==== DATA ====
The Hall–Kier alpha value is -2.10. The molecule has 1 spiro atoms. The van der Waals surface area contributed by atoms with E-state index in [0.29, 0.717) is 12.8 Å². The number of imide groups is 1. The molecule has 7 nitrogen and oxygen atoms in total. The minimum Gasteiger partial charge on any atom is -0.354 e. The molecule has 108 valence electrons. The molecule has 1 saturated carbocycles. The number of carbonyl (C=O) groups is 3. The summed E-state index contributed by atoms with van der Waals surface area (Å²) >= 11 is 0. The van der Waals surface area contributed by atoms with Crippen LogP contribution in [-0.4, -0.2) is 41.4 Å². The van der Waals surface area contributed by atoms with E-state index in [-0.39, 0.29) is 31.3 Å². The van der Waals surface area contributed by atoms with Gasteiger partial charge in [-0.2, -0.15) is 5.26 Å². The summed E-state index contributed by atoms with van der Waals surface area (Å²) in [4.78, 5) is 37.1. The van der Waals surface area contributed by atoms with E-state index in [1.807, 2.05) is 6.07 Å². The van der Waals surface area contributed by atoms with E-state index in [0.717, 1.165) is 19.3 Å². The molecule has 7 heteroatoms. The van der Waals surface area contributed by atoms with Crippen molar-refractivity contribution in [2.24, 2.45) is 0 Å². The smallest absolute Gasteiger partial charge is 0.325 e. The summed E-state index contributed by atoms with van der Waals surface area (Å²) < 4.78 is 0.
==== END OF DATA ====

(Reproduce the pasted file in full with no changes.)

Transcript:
The Hall–Kier alpha value is -2.10. The molecule has 1 spiro atoms. The van der Waals surface area contributed by atoms with E-state index in [0.29, 0.717) is 12.8 Å². The number of imide groups is 1. The molecule has 7 nitrogen and oxygen atoms in total. The minimum Gasteiger partial charge on any atom is -0.354 e. The molecule has 108 valence electrons. The molecule has 1 saturated carbocycles. The number of carbonyl (C=O) groups is 3. The summed E-state index contributed by atoms with van der Waals surface area (Å²) >= 11 is 0. The van der Waals surface area contributed by atoms with Crippen LogP contribution in [-0.4, -0.2) is 41.4 Å². The van der Waals surface area contributed by atoms with E-state index in [-0.39, 0.29) is 31.3 Å². The van der Waals surface area contributed by atoms with Gasteiger partial charge in [-0.2, -0.15) is 5.26 Å². The summed E-state index contributed by atoms with van der Waals surface area (Å²) in [4.78, 5) is 37.1. The van der Waals surface area contributed by atoms with E-state index in [1.807, 2.05) is 6.07 Å². The van der Waals surface area contributed by atoms with E-state index in [0.717, 1.165) is 19.3 Å². The molecule has 7 heteroatoms. The van der Waals surface area contributed by atoms with Crippen molar-refractivity contribution in [2.24, 2.45) is 0 Å². The smallest absolute Gasteiger partial charge is 0.325 e. The summed E-state index contributed by atoms with van der Waals surface area (Å²) < 4.78 is 0.